: "The first nine Superman cartoons produced by Fleischer Studios from 1941 to 1942 are a wonder of animated retrofuturism, giving us a peek into a world that not only had a flying superstrong protector, but also filled viewers' heads with dreams of autonomous robots, comet-controlling telescopes, and machines that could shake the Earth. These films are in the public domain and have been available on the Internet Archive," but now Warner Bros. is releasing them (remastered) on YouTube. The first short, "Superman"
(also known as "The Mad Scientist,") was nominated for an Academy Award. Also see: The Super Guide to the Fleischer Superman Cartoons
. Find links to all nine episodes and more inside. [more inside]
Why We Fight is a series of seven documentary films commissioned by the United States government during World War II whose purpose was to show American soldiers the reason for U.S. involvement in the war. Later on they were also shown to the general U.S. public to persuade them to support American involvement in the war.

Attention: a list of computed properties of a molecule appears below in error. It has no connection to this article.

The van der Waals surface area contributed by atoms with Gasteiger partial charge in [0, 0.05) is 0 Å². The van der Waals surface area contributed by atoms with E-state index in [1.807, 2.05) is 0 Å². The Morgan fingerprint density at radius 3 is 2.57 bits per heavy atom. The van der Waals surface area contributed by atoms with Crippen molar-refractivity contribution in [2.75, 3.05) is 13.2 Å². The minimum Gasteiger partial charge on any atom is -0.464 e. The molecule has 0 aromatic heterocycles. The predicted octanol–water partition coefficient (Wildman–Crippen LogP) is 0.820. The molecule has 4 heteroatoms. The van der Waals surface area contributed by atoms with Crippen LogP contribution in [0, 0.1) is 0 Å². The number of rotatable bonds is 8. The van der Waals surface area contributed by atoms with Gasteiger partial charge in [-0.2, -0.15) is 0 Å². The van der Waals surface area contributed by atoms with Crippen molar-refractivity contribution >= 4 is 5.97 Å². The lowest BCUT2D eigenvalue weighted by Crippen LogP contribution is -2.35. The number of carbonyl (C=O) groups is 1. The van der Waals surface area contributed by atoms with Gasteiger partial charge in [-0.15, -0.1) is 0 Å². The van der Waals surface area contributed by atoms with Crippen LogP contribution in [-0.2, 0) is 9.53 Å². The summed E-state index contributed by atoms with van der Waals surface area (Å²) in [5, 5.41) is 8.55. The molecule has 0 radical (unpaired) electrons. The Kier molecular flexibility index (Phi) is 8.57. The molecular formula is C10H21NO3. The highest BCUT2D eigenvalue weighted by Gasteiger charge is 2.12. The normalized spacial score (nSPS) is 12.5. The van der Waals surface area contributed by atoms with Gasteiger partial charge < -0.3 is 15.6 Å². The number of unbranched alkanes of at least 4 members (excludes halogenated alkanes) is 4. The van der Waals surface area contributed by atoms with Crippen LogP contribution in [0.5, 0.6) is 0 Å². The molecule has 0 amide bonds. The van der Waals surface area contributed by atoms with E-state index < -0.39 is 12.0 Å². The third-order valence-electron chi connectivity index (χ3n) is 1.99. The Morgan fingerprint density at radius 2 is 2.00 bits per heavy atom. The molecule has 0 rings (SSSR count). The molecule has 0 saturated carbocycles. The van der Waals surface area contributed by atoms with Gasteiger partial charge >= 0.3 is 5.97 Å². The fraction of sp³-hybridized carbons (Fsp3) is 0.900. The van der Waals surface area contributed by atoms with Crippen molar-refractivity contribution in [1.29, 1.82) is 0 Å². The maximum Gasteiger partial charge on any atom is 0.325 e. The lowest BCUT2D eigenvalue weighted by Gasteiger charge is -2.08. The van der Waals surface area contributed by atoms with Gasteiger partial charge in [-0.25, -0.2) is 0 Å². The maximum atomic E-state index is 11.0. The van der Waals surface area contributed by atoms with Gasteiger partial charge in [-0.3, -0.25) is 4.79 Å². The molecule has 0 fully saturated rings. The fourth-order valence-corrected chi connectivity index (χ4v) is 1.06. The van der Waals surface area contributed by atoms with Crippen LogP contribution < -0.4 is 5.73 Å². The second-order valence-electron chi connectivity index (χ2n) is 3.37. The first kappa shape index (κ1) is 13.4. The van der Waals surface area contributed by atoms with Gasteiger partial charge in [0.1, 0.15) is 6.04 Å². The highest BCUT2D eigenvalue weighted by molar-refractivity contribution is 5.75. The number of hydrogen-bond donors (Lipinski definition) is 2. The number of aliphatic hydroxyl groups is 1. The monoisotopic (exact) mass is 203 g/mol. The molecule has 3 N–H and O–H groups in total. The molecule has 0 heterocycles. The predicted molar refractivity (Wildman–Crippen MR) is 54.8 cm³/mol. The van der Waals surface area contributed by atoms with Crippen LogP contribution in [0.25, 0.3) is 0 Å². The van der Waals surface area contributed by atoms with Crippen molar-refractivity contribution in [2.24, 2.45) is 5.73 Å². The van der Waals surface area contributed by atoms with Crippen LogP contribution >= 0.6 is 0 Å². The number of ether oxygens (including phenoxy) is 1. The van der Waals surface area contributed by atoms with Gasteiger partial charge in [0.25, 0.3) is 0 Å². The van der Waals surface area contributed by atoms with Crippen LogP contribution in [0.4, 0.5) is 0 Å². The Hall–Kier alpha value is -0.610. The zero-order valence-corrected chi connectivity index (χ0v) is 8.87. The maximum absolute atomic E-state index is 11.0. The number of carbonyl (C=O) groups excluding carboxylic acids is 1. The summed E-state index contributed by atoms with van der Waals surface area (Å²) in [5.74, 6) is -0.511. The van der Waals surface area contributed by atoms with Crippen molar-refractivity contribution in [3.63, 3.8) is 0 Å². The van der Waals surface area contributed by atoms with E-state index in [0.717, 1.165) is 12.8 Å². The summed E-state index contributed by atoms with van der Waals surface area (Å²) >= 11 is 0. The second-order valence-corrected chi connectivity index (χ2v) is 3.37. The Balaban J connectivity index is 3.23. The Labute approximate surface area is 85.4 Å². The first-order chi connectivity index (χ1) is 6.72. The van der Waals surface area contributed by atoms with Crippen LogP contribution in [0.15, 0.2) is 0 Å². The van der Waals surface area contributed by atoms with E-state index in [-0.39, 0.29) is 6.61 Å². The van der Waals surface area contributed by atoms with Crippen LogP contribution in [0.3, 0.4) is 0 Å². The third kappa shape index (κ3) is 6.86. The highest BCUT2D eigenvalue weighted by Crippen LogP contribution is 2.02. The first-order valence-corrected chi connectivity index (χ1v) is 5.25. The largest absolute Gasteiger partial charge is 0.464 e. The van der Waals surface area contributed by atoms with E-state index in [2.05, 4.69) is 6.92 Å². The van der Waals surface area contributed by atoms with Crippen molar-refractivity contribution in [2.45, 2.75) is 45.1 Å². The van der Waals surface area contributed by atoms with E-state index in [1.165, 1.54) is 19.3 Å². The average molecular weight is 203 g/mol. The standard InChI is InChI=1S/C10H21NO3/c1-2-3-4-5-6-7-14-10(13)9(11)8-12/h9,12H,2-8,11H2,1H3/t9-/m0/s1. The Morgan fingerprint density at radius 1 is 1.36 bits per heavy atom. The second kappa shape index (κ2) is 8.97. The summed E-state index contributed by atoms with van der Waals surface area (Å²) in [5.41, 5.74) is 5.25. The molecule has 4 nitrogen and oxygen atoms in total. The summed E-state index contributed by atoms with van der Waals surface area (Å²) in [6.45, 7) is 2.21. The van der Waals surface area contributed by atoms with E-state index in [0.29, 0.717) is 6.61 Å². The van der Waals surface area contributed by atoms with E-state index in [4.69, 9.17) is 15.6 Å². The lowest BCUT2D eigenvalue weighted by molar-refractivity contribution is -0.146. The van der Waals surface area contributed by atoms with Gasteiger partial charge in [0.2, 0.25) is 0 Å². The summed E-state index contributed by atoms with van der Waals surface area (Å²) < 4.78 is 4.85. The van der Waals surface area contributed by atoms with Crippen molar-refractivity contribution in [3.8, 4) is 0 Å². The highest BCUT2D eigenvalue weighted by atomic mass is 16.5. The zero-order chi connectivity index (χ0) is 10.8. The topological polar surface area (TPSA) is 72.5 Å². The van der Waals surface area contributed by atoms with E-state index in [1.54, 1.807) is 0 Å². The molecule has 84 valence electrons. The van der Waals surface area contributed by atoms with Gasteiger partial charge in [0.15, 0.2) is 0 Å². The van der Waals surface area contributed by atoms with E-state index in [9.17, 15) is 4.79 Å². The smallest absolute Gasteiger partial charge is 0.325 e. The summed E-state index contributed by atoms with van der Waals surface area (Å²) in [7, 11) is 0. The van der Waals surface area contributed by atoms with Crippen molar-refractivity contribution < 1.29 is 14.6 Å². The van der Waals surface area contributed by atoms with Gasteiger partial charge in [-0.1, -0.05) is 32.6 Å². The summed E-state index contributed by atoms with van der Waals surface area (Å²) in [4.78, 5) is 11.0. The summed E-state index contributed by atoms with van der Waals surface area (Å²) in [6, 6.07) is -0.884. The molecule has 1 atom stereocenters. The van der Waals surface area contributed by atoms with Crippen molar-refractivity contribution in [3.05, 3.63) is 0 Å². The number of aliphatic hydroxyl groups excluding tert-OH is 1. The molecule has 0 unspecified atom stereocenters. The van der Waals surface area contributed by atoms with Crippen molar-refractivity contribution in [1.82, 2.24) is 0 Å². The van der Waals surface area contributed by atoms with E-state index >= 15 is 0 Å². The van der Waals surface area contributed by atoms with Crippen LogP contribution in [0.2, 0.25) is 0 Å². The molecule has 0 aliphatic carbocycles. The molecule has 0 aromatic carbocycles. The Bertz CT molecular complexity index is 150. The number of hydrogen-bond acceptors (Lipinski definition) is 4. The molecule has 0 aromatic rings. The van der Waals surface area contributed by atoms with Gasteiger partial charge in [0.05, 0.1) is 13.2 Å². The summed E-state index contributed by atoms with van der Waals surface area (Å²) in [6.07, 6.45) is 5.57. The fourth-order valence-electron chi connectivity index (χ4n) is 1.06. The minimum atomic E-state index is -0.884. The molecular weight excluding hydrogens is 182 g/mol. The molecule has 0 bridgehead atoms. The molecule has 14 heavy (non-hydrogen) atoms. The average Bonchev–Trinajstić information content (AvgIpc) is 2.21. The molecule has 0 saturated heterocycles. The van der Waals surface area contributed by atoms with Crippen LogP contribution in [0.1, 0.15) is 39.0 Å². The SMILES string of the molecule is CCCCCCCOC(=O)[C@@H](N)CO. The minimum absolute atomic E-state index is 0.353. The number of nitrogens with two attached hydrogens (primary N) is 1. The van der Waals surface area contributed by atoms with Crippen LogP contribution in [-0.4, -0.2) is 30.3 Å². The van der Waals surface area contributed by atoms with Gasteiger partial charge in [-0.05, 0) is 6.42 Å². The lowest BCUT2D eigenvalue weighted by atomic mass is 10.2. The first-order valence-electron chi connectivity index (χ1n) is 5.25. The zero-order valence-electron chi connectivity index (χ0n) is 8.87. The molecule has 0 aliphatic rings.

Each of them is in the common domain having been produced by the US government, available online, and linked below the fold: [more inside]
In 1946, Encyclopedia Britannica
and Harold Lasswell
produced an educational film about the nature of Despotism. Calls to mind contemporary examples of despotism, and (in view of Lasswell's own views on the subject) raises some interesting questions about the uses and misuses of persuasion and propaganda.
Film link via the Prelinger Archive
, previously discussed here
Taiwan's ruling party receives some very controversial
assistance. 'The commercial opens with a 10-second clip from a Nazi propaganda film, showing Hitler raising his arms and putting his hands on his chest.'
"Hitler was chosen as one of the four leaders because he dared to speak his own mind,'' Juan said. Among former Taiwanese president, Castro & JFK are featured in the commercial. AP notes that Taiwanese lack a deep understanding of the Holocaust and at the same time are suprised to that Mao Tse-Tung is used as a pop symbol in the West...
Is this a case that warrants cultural relativism ?
Are teens a reflection of the media or is the media a reflection of teenage culture? According to NYU prof Miller "The MTV machine does listen very carefully to children.
In rather the same way--if I can put it controversially--as Dr. Goebbels, [Hitler's] ministry of propaganda, listened to the German people. Propagandists have to listen to their audience very, very closely. When corporate revenues depend on being ahead of the curve, you have to listen, you have to know exactly what they want and exactly what they're thinking so that you can give them what you want them to have." More about the PBS special here